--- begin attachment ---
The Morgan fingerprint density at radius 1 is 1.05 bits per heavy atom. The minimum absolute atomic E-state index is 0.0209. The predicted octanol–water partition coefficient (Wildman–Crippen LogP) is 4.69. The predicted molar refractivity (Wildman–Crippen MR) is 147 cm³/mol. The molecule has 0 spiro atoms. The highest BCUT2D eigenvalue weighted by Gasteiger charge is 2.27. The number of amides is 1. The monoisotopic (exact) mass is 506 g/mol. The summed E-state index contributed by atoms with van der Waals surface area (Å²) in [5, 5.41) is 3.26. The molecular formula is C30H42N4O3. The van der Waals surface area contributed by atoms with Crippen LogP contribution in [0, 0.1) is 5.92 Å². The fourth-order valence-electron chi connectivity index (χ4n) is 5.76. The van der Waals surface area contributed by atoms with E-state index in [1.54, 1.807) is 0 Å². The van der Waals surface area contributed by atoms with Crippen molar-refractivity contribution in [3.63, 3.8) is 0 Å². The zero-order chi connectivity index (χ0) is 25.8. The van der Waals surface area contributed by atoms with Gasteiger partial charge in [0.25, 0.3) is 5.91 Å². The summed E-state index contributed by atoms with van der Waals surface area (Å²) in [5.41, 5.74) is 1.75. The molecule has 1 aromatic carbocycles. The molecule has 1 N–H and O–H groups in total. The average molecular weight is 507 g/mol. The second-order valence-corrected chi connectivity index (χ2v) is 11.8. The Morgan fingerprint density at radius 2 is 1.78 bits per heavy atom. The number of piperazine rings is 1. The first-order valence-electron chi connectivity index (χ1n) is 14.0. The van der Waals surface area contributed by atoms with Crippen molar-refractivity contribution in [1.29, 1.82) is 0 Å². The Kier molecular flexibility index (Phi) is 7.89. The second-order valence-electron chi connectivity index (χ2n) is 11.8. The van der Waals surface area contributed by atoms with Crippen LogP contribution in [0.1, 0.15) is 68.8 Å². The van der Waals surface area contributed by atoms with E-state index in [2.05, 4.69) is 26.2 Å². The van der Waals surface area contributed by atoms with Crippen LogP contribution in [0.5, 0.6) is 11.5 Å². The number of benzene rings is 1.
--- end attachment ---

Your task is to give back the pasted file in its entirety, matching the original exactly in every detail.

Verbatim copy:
The Morgan fingerprint density at radius 1 is 1.05 bits per heavy atom. The minimum absolute atomic E-state index is 0.0209. The predicted octanol–water partition coefficient (Wildman–Crippen LogP) is 4.69. The predicted molar refractivity (Wildman–Crippen MR) is 147 cm³/mol. The molecule has 0 spiro atoms. The highest BCUT2D eigenvalue weighted by Gasteiger charge is 2.27. The number of amides is 1. The monoisotopic (exact) mass is 506 g/mol. The summed E-state index contributed by atoms with van der Waals surface area (Å²) in [5, 5.41) is 3.26. The molecular formula is C30H42N4O3. The van der Waals surface area contributed by atoms with Crippen LogP contribution in [0, 0.1) is 5.92 Å². The fourth-order valence-electron chi connectivity index (χ4n) is 5.76. The van der Waals surface area contributed by atoms with E-state index in [1.54, 1.807) is 0 Å². The van der Waals surface area contributed by atoms with Crippen molar-refractivity contribution in [3.63, 3.8) is 0 Å². The zero-order chi connectivity index (χ0) is 25.8. The van der Waals surface area contributed by atoms with Gasteiger partial charge in [0.25, 0.3) is 5.91 Å². The summed E-state index contributed by atoms with van der Waals surface area (Å²) in [5.41, 5.74) is 1.75. The molecule has 1 aromatic carbocycles. The molecule has 1 N–H and O–H groups in total. The average molecular weight is 507 g/mol. The second-order valence-corrected chi connectivity index (χ2v) is 11.8. The Morgan fingerprint density at radius 2 is 1.78 bits per heavy atom. The number of piperazine rings is 1. The first-order valence-electron chi connectivity index (χ1n) is 14.0. The van der Waals surface area contributed by atoms with Crippen molar-refractivity contribution in [1.29, 1.82) is 0 Å². The Kier molecular flexibility index (Phi) is 7.89. The second-order valence-electron chi connectivity index (χ2n) is 11.8. The van der Waals surface area contributed by atoms with Crippen LogP contribution in [0.1, 0.15) is 68.8 Å². The van der Waals surface area contributed by atoms with E-state index in [2.05, 4.69) is 26.2 Å². The van der Waals surface area contributed by atoms with Crippen LogP contribution in [0.5, 0.6) is 11.5 Å². The number of benzene rings is 1.